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Coast Tsimshian Seafood Major Employer for Lax Kw’alaams

Coast Tsimshian Seafood employs 100 Lax Kw’alaams community members full-time. Photo by Brodie Guy.

Coast Tsimshian Seafood, owned-and-operated by the Lax Kw’alaams Nation, is a major economic driver in the nation’s community. The processing plant employs 100 people from the community full-time, and during peak season employment reaches 170.

Processing salmon at the Coast Tsimshian Seafood plant. Photo by Brodie Guy.

The Lax Kw’alaams seafood processing plant was recently highlighted in a CBC article about the First Nation’s economic development endeavours. In the article John Helin, mayor of Lax Kw’alaams says the operation is significant for his community. “It’s huge for the members,” he says. “They got a steady income and they’re able to be proud.”

Coast Tsimshian Seafood follows resource management practices provided for within Tsimshian traditional law—sustainability that dates back more than 15,000 years. The fish are wild and First Nation caught with a minimum seven generation planning cycle. Their salmon fisheries are also certified by the Marine Stewardship Council.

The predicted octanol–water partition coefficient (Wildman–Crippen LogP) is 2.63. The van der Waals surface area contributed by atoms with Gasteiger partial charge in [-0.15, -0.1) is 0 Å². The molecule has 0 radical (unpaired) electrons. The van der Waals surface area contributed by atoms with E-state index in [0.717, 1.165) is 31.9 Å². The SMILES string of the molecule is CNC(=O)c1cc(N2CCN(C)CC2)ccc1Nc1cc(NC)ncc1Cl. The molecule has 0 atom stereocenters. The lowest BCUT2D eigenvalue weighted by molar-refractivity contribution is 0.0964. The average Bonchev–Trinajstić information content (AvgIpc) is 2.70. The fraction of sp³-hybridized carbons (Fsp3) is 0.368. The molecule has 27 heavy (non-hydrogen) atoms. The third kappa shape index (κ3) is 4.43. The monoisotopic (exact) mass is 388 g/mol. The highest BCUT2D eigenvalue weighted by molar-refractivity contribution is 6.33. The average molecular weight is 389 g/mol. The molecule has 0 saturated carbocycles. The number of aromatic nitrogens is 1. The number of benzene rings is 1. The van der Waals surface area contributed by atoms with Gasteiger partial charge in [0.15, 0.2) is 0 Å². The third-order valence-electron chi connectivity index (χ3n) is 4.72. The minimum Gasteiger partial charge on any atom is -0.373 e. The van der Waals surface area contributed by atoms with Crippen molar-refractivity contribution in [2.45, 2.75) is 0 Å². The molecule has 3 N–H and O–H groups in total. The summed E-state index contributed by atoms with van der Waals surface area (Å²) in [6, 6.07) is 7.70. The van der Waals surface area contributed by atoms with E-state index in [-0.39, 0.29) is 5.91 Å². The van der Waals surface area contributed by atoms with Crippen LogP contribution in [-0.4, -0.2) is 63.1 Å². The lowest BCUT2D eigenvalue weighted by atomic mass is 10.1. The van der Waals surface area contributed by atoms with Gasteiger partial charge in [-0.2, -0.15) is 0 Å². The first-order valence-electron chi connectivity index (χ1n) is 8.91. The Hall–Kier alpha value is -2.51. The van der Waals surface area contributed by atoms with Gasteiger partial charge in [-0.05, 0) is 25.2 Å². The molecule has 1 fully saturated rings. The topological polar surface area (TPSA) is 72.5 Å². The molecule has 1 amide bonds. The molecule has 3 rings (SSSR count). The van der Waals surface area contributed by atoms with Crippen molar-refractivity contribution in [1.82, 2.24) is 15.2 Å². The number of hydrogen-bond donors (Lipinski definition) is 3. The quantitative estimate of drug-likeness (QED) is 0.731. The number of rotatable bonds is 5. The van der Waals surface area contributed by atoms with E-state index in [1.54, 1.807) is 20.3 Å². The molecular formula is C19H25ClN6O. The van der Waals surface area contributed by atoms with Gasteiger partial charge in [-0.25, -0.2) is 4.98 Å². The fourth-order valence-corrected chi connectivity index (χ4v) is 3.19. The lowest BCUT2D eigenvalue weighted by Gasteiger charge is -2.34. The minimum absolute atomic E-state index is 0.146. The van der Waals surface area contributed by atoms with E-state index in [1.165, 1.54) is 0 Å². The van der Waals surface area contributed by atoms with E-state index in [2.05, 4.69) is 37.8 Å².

Mayer Helin credits Coast Tsimshian Seafood and the many other projects developed by the Lax Kw’alaams development corporation with significantly benefiting the community. The economic development corporation of Lax Kw’alaams has founded 10 companies in the past five years, helping to reduce community unemployment from 85 per cent to less than five per cent

The benefits of economic development are evident throughout the community. These include newly-paved roads and sidewalks, a leisure centre with a swimming pool and water slide, an elders’ centre, and a fitness centre. In addition, more than $4 million has been invested into housing renovations over the last 3 years, an $18 million school is being designed and an $11 million access road has been built.

The Lax Kw’alaams economic development corporation owns a real estate holding company, a water taxi company, a cedar mill, and a forestry business which is profiled in the CBC article.